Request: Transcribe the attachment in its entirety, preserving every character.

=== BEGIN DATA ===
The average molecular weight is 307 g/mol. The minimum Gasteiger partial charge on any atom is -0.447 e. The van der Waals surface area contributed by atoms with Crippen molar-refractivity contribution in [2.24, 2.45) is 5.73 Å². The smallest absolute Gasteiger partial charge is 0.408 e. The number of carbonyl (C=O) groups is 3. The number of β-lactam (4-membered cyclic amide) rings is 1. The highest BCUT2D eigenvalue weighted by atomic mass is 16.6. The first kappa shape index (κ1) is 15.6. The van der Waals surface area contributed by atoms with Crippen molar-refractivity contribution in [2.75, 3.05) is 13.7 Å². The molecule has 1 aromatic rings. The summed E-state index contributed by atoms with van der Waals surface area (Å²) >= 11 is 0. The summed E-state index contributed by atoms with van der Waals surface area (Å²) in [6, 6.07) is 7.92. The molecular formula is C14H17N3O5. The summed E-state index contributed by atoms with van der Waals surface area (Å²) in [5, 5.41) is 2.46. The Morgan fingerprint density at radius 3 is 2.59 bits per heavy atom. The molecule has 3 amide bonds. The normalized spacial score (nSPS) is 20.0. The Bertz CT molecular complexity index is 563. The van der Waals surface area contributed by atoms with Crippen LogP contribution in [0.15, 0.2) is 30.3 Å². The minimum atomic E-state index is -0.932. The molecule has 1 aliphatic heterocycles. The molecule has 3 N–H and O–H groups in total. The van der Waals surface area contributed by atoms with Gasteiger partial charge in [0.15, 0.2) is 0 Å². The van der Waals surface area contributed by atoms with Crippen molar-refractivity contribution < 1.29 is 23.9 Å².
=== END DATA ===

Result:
The average molecular weight is 307 g/mol. The minimum Gasteiger partial charge on any atom is -0.447 e. The van der Waals surface area contributed by atoms with Crippen molar-refractivity contribution in [2.24, 2.45) is 5.73 Å². The smallest absolute Gasteiger partial charge is 0.408 e. The number of carbonyl (C=O) groups is 3. The number of β-lactam (4-membered cyclic amide) rings is 1. The highest BCUT2D eigenvalue weighted by atomic mass is 16.6. The first kappa shape index (κ1) is 15.6. The van der Waals surface area contributed by atoms with Crippen molar-refractivity contribution in [2.75, 3.05) is 13.7 Å². The molecule has 1 aromatic rings. The summed E-state index contributed by atoms with van der Waals surface area (Å²) >= 11 is 0. The summed E-state index contributed by atoms with van der Waals surface area (Å²) in [6, 6.07) is 7.92. The molecular formula is C14H17N3O5. The summed E-state index contributed by atoms with van der Waals surface area (Å²) in [5, 5.41) is 2.46. The Morgan fingerprint density at radius 3 is 2.59 bits per heavy atom. The molecule has 3 amide bonds. The normalized spacial score (nSPS) is 20.0. The Bertz CT molecular complexity index is 563. The van der Waals surface area contributed by atoms with Crippen LogP contribution in [0.15, 0.2) is 30.3 Å². The minimum atomic E-state index is -0.932. The molecule has 1 aliphatic heterocycles. The molecule has 3 N–H and O–H groups in total. The van der Waals surface area contributed by atoms with Gasteiger partial charge in [0.15, 0.2) is 0 Å². The van der Waals surface area contributed by atoms with Crippen molar-refractivity contribution < 1.29 is 23.9 Å².